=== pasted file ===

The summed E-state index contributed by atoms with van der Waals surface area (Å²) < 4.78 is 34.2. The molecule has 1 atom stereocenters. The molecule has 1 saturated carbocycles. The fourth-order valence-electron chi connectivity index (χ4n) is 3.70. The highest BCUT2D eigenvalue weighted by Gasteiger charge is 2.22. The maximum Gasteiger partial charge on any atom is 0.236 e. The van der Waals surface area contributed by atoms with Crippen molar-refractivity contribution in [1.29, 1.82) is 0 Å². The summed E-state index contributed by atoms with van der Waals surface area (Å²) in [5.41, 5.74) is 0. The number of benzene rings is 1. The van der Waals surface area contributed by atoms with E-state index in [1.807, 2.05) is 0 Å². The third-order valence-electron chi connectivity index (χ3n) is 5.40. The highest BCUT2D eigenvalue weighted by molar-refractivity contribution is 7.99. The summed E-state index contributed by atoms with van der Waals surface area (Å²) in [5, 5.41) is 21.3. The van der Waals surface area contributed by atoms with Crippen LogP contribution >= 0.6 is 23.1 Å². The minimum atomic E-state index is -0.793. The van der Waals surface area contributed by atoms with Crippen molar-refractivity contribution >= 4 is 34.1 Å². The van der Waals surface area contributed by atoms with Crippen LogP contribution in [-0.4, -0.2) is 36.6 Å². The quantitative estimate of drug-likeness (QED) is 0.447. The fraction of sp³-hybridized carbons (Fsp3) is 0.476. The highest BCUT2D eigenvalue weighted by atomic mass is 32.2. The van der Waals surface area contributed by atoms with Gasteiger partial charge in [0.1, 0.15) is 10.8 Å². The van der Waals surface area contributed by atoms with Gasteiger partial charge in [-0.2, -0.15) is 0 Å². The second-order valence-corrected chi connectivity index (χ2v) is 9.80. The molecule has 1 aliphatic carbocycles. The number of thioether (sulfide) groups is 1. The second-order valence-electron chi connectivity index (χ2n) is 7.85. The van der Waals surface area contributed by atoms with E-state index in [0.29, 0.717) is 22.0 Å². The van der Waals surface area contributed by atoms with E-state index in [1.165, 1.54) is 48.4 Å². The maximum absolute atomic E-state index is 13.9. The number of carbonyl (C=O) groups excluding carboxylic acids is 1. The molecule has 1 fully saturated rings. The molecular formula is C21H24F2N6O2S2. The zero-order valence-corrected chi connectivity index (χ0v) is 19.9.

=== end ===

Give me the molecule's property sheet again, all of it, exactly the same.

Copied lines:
The summed E-state index contributed by atoms with van der Waals surface area (Å²) < 4.78 is 34.2. The molecule has 1 atom stereocenters. The molecule has 1 saturated carbocycles. The fourth-order valence-electron chi connectivity index (χ4n) is 3.70. The highest BCUT2D eigenvalue weighted by Gasteiger charge is 2.22. The maximum Gasteiger partial charge on any atom is 0.236 e. The van der Waals surface area contributed by atoms with Crippen molar-refractivity contribution in [1.29, 1.82) is 0 Å². The summed E-state index contributed by atoms with van der Waals surface area (Å²) in [5.41, 5.74) is 0. The number of benzene rings is 1. The van der Waals surface area contributed by atoms with E-state index in [1.807, 2.05) is 0 Å². The third-order valence-electron chi connectivity index (χ3n) is 5.40. The highest BCUT2D eigenvalue weighted by molar-refractivity contribution is 7.99. The summed E-state index contributed by atoms with van der Waals surface area (Å²) in [5, 5.41) is 21.3. The van der Waals surface area contributed by atoms with Crippen LogP contribution >= 0.6 is 23.1 Å². The minimum atomic E-state index is -0.793. The van der Waals surface area contributed by atoms with Crippen molar-refractivity contribution >= 4 is 34.1 Å². The van der Waals surface area contributed by atoms with Crippen LogP contribution in [-0.4, -0.2) is 36.6 Å². The quantitative estimate of drug-likeness (QED) is 0.447. The fraction of sp³-hybridized carbons (Fsp3) is 0.476. The highest BCUT2D eigenvalue weighted by atomic mass is 32.2. The van der Waals surface area contributed by atoms with Gasteiger partial charge in [0.1, 0.15) is 10.8 Å². The van der Waals surface area contributed by atoms with Gasteiger partial charge in [-0.2, -0.15) is 0 Å². The second-order valence-corrected chi connectivity index (χ2v) is 9.80. The molecule has 1 aliphatic carbocycles. The number of thioether (sulfide) groups is 1. The second-order valence-electron chi connectivity index (χ2n) is 7.85. The van der Waals surface area contributed by atoms with E-state index in [0.29, 0.717) is 22.0 Å². The van der Waals surface area contributed by atoms with E-state index in [1.165, 1.54) is 48.4 Å². The maximum absolute atomic E-state index is 13.9. The number of carbonyl (C=O) groups excluding carboxylic acids is 1. The molecule has 1 fully saturated rings. The molecular formula is C21H24F2N6O2S2. The zero-order valence-corrected chi connectivity index (χ0v) is 19.9.